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Prolinx Closes Shop, Auctions Assets

This article has been updated to clarify information from DoveBid in the the third paragraph.

 

NEW YORK, March 24 - According to recent reports from the Seattle-area business press, Bothell, Wash.-based proteomics firm Prolinx has ceased operations.

 

The company, which laid off nearly half its staff as part of a restructuring effort in October, let its remaining 20 or so employees go in late February, according to the March 20 Seattle Times.

 

According to the website of auction house DoveBid, an initial liquidation sale for the company's assets was held on March 13 and an additional webcast auction took place on March 20.

 

Prolinx officials could not be reached for comment.

 

Prolinx, founded in 1995, raised $16.8 million in funding in 2001, but was struggling to control its burn rate as it pushed to wrap up development of its Acapella technology -- a label-free surface plasmon resonance-detection system to analyze molecular interactions that was originally scheduled to hit the market in 2002.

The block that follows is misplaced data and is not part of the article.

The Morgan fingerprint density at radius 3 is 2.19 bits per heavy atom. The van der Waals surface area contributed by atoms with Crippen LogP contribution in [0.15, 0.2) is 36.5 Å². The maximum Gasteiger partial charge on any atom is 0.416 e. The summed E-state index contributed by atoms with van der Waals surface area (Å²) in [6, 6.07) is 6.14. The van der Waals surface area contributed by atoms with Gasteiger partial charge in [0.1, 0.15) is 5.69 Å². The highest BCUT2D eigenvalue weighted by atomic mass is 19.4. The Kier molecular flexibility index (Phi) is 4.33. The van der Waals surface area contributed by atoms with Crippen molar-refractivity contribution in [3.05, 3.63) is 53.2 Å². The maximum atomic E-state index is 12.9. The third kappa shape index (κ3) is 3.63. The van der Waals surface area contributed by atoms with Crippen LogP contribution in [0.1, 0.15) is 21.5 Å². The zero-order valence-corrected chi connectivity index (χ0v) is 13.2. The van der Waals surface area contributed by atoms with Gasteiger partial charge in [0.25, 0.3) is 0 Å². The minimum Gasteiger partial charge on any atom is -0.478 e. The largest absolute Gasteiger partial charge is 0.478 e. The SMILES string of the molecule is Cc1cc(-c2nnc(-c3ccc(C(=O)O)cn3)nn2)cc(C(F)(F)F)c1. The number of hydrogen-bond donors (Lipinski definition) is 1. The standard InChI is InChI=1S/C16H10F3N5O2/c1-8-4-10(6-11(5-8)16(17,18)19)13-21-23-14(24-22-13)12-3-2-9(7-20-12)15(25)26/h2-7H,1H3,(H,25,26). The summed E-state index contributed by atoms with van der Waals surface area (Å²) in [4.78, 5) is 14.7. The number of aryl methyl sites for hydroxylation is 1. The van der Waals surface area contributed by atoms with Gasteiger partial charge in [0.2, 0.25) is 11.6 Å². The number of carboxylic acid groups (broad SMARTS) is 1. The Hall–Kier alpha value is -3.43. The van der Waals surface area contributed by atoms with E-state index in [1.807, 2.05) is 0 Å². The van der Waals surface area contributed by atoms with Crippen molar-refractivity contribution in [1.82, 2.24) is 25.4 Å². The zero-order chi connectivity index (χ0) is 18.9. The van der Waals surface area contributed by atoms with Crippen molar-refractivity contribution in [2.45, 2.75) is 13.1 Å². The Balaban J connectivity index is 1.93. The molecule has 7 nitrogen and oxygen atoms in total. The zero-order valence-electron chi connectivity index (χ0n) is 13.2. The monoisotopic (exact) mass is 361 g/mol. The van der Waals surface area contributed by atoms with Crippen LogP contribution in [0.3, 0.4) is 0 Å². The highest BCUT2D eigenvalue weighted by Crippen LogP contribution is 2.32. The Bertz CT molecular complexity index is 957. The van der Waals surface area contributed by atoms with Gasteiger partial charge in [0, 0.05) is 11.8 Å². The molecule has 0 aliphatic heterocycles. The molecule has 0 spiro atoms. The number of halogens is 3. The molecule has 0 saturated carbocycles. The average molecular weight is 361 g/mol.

The October restructuring directed the remainder of the company's resources on the delayed product launch, and Prolinx suspended active marketing of nearly all of its other products with hopes of cutting its burn rate in half.

 

It appears that these efforts were too little, too late, however. Leslie Linkkila, former vice president of sales and marketing at Prolinx, told the Seattle Times that while development on Acapella was progressing nicely, the company ran out of money before it could bring it to market.

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